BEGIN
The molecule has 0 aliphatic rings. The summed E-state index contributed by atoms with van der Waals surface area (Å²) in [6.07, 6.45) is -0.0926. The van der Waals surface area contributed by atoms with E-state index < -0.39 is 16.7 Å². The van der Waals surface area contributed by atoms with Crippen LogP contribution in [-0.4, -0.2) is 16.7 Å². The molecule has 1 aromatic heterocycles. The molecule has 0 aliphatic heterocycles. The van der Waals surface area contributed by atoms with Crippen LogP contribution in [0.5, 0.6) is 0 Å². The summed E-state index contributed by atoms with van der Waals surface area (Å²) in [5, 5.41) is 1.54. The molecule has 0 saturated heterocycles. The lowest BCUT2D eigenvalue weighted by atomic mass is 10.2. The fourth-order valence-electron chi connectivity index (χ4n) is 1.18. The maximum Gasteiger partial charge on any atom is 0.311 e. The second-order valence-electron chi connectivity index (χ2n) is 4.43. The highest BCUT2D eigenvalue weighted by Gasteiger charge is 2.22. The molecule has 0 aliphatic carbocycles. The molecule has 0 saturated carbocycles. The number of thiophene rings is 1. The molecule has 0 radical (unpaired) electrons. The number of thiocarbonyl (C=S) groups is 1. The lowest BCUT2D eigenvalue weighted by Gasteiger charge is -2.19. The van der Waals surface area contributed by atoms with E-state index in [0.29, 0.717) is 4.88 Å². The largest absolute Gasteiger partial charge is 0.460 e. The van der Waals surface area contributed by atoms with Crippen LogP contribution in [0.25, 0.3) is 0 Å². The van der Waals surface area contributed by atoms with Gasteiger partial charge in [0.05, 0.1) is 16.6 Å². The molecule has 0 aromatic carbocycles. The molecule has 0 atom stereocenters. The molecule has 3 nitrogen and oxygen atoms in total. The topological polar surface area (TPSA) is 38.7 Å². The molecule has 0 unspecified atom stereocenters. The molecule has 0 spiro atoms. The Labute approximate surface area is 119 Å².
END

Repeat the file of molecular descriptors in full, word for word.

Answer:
The molecule has 0 aliphatic rings. The summed E-state index contributed by atoms with van der Waals surface area (Å²) in [6.07, 6.45) is -0.0926. The van der Waals surface area contributed by atoms with E-state index < -0.39 is 16.7 Å². The van der Waals surface area contributed by atoms with Crippen LogP contribution in [-0.4, -0.2) is 16.7 Å². The molecule has 1 aromatic heterocycles. The molecule has 0 aliphatic heterocycles. The van der Waals surface area contributed by atoms with Crippen LogP contribution in [0.5, 0.6) is 0 Å². The summed E-state index contributed by atoms with van der Waals surface area (Å²) in [5, 5.41) is 1.54. The molecule has 0 saturated heterocycles. The lowest BCUT2D eigenvalue weighted by atomic mass is 10.2. The fourth-order valence-electron chi connectivity index (χ4n) is 1.18. The maximum Gasteiger partial charge on any atom is 0.311 e. The second-order valence-electron chi connectivity index (χ2n) is 4.43. The highest BCUT2D eigenvalue weighted by Gasteiger charge is 2.22. The molecule has 0 aliphatic carbocycles. The molecule has 0 saturated carbocycles. The number of thiophene rings is 1. The molecule has 0 radical (unpaired) electrons. The number of thiocarbonyl (C=S) groups is 1. The lowest BCUT2D eigenvalue weighted by Gasteiger charge is -2.19. The van der Waals surface area contributed by atoms with E-state index in [0.29, 0.717) is 4.88 Å². The largest absolute Gasteiger partial charge is 0.460 e. The van der Waals surface area contributed by atoms with Crippen LogP contribution in [0.25, 0.3) is 0 Å². The van der Waals surface area contributed by atoms with Gasteiger partial charge in [0.05, 0.1) is 16.6 Å². The molecule has 0 aromatic carbocycles. The molecule has 0 atom stereocenters. The molecule has 3 nitrogen and oxygen atoms in total. The topological polar surface area (TPSA) is 38.7 Å². The molecule has 0 unspecified atom stereocenters. The molecule has 0 spiro atoms. The Labute approximate surface area is 119 Å².